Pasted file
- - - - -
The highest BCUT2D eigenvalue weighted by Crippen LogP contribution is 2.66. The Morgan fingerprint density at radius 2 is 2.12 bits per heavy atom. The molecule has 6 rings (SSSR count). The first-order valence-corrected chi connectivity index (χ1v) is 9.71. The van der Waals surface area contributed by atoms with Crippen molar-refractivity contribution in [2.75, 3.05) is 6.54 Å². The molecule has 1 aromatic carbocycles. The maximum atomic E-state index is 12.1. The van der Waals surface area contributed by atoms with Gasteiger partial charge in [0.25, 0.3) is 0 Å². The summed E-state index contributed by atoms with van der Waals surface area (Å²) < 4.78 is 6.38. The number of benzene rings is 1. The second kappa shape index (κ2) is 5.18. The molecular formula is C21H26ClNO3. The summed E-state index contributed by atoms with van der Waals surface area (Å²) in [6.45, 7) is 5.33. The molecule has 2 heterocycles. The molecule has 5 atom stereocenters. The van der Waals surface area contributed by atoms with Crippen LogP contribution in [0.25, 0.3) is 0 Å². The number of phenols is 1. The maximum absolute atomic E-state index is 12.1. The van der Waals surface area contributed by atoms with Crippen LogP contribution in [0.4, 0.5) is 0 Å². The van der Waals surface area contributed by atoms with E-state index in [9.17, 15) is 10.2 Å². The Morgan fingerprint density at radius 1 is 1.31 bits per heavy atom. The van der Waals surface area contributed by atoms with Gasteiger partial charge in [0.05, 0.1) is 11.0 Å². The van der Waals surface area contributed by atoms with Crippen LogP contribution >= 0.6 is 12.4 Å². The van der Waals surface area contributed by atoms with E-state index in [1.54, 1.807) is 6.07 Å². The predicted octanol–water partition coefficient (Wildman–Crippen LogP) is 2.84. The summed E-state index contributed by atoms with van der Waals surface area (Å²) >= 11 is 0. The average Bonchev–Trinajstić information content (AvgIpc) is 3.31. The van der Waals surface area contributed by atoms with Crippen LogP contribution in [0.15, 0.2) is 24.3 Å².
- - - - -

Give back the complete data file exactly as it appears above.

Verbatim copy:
The highest BCUT2D eigenvalue weighted by Crippen LogP contribution is 2.66. The Morgan fingerprint density at radius 2 is 2.12 bits per heavy atom. The molecule has 6 rings (SSSR count). The first-order valence-corrected chi connectivity index (χ1v) is 9.71. The van der Waals surface area contributed by atoms with Crippen molar-refractivity contribution in [2.75, 3.05) is 6.54 Å². The molecule has 1 aromatic carbocycles. The maximum atomic E-state index is 12.1. The van der Waals surface area contributed by atoms with Gasteiger partial charge in [0.25, 0.3) is 0 Å². The summed E-state index contributed by atoms with van der Waals surface area (Å²) < 4.78 is 6.38. The number of benzene rings is 1. The second kappa shape index (κ2) is 5.18. The molecular formula is C21H26ClNO3. The summed E-state index contributed by atoms with van der Waals surface area (Å²) in [6.45, 7) is 5.33. The molecule has 2 heterocycles. The molecule has 5 atom stereocenters. The van der Waals surface area contributed by atoms with Crippen LogP contribution in [0.25, 0.3) is 0 Å². The number of phenols is 1. The maximum absolute atomic E-state index is 12.1. The van der Waals surface area contributed by atoms with Crippen LogP contribution in [0.4, 0.5) is 0 Å². The van der Waals surface area contributed by atoms with E-state index in [9.17, 15) is 10.2 Å². The Morgan fingerprint density at radius 1 is 1.31 bits per heavy atom. The van der Waals surface area contributed by atoms with Gasteiger partial charge in [0.05, 0.1) is 11.0 Å². The van der Waals surface area contributed by atoms with Crippen LogP contribution >= 0.6 is 12.4 Å². The van der Waals surface area contributed by atoms with E-state index in [1.54, 1.807) is 6.07 Å². The predicted octanol–water partition coefficient (Wildman–Crippen LogP) is 2.84. The summed E-state index contributed by atoms with van der Waals surface area (Å²) >= 11 is 0. The average Bonchev–Trinajstić information content (AvgIpc) is 3.31. The van der Waals surface area contributed by atoms with Crippen LogP contribution in [0.15, 0.2) is 24.3 Å².